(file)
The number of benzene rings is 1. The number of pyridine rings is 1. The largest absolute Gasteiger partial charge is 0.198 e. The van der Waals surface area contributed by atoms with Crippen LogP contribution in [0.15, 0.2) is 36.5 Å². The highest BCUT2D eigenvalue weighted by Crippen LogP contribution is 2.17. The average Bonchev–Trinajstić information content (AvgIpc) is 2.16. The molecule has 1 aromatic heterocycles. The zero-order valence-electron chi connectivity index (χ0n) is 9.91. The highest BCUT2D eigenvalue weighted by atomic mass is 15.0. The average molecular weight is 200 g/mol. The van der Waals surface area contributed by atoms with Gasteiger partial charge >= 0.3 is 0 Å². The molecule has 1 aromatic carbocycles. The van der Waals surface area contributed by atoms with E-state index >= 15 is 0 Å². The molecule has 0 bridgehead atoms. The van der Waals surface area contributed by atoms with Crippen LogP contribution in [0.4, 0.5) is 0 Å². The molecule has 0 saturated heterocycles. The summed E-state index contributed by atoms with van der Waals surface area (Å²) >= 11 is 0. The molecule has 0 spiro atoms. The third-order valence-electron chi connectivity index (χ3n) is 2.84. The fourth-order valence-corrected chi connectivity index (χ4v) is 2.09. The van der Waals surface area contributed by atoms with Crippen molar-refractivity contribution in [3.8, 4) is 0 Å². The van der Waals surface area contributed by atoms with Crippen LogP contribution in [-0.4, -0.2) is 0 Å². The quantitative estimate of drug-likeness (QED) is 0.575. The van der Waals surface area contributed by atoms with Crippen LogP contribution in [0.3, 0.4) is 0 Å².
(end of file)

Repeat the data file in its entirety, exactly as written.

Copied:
The number of benzene rings is 1. The number of pyridine rings is 1. The largest absolute Gasteiger partial charge is 0.198 e. The van der Waals surface area contributed by atoms with Crippen LogP contribution in [0.15, 0.2) is 36.5 Å². The highest BCUT2D eigenvalue weighted by Crippen LogP contribution is 2.17. The average Bonchev–Trinajstić information content (AvgIpc) is 2.16. The molecule has 1 aromatic heterocycles. The zero-order valence-electron chi connectivity index (χ0n) is 9.91. The highest BCUT2D eigenvalue weighted by atomic mass is 15.0. The average molecular weight is 200 g/mol. The van der Waals surface area contributed by atoms with Gasteiger partial charge >= 0.3 is 0 Å². The molecule has 1 aromatic carbocycles. The van der Waals surface area contributed by atoms with E-state index >= 15 is 0 Å². The molecule has 0 bridgehead atoms. The van der Waals surface area contributed by atoms with Crippen LogP contribution in [0.4, 0.5) is 0 Å². The molecule has 0 saturated heterocycles. The summed E-state index contributed by atoms with van der Waals surface area (Å²) >= 11 is 0. The molecule has 0 spiro atoms. The third-order valence-electron chi connectivity index (χ3n) is 2.84. The fourth-order valence-corrected chi connectivity index (χ4v) is 2.09. The van der Waals surface area contributed by atoms with Crippen molar-refractivity contribution in [3.8, 4) is 0 Å². The van der Waals surface area contributed by atoms with Crippen LogP contribution in [-0.4, -0.2) is 0 Å². The quantitative estimate of drug-likeness (QED) is 0.575. The van der Waals surface area contributed by atoms with Crippen LogP contribution in [0.3, 0.4) is 0 Å².